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U.S. stocks rose to all-time highs on Tuesday as financials received a boost from rising yields. Wall Street also digested comments from Treasury Secretary Steven Mnuchin on tax reform.
The gained 0.3 percent, notching intraday and closing records. The index closed the session at 2,496.48.
The Dow Jones industrial average finished at 22,118.86, eking out a record close. Goldman Sachs contributed the most to the gains, while DowDuPont was among the best-performing stocks in the index, closing 2.5 percent higher.
The Nasdaq composite closed 0.3 percent higher at 6,454.28, a record closing high, after briefly falling.
"The fear trade of North Korea possibly exploding another hydrogen bomb is unwinding and the damage from Hurricane Irma doesn't seem to be as bad as thought," said Robert Pavlik, chief market strategist at Boston Private. "That's pushing out the weaker hands out of the bond market."
The benchmark 10-year Treasury yield rose to trade at 2.171 percent, building on sharp gains made in the previous session. The yield also hit its highest level since Sept. 1. Financials followed yields higher, with the Financial Select Sector SPDR Fund exchange-traded fund (XLF) jumping 1.1 percent.
These moves "signal that it's OK for investors to jump back into the deep end of the pool," said Mark Heppenstall, CIO at Penn Mutual Asset Management. "We've been focusing on hurricanes and North Korea recently."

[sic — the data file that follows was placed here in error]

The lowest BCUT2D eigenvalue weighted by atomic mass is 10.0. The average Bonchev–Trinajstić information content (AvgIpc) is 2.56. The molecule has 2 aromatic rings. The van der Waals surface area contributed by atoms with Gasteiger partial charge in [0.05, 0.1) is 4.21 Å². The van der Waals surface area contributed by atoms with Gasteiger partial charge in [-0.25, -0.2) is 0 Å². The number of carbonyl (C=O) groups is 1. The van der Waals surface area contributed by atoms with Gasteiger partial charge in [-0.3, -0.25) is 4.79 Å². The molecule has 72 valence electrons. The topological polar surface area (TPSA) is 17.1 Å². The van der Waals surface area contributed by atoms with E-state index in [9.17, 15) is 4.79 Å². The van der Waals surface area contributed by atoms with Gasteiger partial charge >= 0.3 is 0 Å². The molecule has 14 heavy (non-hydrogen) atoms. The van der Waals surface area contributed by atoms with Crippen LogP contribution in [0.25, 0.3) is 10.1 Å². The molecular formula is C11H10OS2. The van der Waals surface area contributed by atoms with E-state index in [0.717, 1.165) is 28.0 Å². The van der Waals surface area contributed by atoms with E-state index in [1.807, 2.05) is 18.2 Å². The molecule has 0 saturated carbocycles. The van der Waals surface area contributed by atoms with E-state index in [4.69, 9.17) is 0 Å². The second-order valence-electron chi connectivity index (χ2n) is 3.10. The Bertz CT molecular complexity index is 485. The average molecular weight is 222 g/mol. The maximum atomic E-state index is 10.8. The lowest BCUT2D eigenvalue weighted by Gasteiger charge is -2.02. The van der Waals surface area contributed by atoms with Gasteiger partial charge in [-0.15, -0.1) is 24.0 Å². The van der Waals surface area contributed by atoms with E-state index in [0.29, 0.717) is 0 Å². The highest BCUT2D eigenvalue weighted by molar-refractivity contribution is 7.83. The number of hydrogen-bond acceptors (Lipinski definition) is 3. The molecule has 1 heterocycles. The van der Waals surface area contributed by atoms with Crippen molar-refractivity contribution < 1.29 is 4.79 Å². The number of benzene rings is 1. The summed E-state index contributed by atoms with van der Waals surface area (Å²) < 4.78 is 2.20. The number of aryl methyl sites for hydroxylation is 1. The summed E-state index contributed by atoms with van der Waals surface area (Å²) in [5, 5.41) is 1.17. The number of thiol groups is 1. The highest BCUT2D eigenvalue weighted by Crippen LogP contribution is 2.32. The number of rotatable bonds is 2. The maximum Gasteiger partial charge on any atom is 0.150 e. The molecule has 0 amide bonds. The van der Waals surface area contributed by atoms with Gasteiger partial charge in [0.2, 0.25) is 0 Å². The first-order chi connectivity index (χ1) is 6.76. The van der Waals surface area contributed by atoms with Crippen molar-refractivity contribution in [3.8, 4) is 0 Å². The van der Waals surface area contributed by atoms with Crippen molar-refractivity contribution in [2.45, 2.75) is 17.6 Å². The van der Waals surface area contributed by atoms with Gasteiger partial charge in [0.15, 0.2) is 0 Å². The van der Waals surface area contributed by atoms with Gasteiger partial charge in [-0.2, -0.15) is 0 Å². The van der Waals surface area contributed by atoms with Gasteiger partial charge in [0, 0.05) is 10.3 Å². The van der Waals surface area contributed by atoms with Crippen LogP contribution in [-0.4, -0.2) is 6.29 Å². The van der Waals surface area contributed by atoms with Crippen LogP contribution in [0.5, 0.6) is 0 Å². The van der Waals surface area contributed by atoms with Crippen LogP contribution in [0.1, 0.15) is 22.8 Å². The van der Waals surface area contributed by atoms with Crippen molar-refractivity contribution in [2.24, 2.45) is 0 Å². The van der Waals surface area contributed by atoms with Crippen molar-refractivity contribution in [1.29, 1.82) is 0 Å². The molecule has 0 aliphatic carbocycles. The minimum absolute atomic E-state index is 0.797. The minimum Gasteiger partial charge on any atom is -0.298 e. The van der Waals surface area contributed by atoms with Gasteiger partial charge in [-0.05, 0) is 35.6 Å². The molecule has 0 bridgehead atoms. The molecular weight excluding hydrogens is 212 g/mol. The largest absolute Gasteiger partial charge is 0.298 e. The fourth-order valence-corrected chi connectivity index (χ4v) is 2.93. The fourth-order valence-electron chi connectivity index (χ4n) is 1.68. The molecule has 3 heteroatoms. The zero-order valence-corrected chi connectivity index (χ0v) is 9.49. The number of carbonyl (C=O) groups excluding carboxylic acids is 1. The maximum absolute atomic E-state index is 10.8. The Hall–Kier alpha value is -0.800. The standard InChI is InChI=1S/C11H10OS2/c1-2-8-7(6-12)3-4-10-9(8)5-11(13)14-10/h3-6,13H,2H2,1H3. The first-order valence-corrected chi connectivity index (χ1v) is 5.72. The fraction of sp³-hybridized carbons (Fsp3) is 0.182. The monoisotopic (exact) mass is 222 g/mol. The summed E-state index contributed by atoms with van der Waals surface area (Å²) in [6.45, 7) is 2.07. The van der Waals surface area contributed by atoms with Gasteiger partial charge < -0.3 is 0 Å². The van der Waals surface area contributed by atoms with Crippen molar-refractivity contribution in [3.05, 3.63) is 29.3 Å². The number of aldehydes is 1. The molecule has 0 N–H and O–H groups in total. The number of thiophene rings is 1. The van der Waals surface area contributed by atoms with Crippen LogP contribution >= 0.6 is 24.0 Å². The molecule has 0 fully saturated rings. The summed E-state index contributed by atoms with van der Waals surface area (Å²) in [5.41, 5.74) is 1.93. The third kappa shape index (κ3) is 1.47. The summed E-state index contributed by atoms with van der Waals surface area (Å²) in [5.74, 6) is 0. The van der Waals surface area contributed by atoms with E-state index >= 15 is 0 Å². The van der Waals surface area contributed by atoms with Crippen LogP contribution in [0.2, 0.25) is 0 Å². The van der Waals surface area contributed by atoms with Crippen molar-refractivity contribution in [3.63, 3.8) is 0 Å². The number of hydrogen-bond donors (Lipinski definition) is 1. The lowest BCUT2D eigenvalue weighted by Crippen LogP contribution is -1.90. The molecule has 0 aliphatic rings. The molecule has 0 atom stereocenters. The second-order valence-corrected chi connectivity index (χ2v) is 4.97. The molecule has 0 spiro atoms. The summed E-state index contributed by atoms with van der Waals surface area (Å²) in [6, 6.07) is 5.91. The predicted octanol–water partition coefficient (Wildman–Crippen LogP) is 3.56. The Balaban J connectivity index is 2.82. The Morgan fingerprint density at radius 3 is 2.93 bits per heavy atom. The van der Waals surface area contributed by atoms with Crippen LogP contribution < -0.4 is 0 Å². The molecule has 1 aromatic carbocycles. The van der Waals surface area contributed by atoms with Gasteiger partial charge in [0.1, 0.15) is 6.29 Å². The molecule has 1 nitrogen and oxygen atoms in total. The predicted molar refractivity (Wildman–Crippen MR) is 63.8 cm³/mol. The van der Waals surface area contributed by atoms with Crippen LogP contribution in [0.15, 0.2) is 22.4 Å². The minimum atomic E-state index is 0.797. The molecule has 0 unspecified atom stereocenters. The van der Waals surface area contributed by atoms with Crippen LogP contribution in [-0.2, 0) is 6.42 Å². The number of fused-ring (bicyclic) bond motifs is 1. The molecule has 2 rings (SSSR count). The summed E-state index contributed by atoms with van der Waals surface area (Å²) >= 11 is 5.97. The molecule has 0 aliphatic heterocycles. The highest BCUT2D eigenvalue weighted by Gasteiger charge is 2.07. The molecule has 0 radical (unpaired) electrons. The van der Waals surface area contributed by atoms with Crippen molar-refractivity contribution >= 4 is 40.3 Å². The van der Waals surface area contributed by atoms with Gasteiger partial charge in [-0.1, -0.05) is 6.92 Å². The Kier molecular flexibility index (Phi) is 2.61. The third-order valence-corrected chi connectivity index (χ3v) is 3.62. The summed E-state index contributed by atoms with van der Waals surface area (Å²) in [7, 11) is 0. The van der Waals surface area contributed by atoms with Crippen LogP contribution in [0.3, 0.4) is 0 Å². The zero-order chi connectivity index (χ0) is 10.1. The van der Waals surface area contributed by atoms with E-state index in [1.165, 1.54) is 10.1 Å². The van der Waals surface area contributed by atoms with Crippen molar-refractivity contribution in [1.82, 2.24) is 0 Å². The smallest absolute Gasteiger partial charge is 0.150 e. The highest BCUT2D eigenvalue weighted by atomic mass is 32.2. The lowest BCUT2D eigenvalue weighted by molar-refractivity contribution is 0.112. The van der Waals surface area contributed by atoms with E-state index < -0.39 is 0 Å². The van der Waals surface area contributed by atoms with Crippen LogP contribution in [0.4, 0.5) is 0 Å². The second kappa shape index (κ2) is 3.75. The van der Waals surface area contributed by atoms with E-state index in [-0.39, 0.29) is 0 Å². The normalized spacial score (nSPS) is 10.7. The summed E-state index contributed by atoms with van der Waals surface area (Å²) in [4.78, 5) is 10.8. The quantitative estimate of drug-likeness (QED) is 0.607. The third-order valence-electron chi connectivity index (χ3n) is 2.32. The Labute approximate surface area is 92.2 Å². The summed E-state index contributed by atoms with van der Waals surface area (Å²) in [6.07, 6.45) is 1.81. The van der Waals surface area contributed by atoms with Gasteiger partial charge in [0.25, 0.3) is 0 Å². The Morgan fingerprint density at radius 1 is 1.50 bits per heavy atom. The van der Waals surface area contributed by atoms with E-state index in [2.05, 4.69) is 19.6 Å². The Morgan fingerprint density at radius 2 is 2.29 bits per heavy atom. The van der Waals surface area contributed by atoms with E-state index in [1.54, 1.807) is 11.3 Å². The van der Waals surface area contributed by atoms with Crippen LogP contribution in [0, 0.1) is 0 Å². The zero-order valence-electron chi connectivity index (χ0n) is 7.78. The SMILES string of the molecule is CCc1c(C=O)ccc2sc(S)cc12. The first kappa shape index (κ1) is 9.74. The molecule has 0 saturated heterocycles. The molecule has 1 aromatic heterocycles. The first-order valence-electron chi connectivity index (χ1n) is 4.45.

The Asian nation successfully tested a hydrogen bomb on Sept. 3, sparking outrage from the international community. The U.N. Security Council unanimously voted to cap North Korea's crude oil imports and ban its textile exports on Monday night.
Meanwhile, damage estimates for Hurricane Irma, a storm that was once a Category 5 hurricane, were broadly lowered.
These factors helped the Dow, S&P and Nasdaq rally on Monday, as they advanced more than 1 percent.
Investors also set their sights on Washington after Treasury Secretary Mnuchin said he was "hopeful" that tax reform would be accomplished by year's end, adding the administration is thinking about backdating reform to Jan. 1.
Backdating "is still something we are considering and it would be a big boon for the economy," he said at the Delivering Alpha conference presented by CNBC and Institutional Investor.
U.S. stocks initially jumped after President Donald Trump's election on hopes of tax reform, deregulation and infrastructure spending. But the administration has faced several hurdles trying to move its agenda forward, including in-party fighting.
"People are in wait-and-see mode in terms of tax reform. We get a bit of a pop every time it gets mentioned, but I think the market is in a bit of disbelief," said Boston Private's Pavlik.
Elsewhere, Apple held its annual consumer products event, where it unveiled three new iPhone models and an Apple Watch that doesn't need an iPhone to work.
Shares of Apple closed 0.4 percent lower, after alternating between gains and losses for most of the session. For the year, the stock has jumped about 40 percent.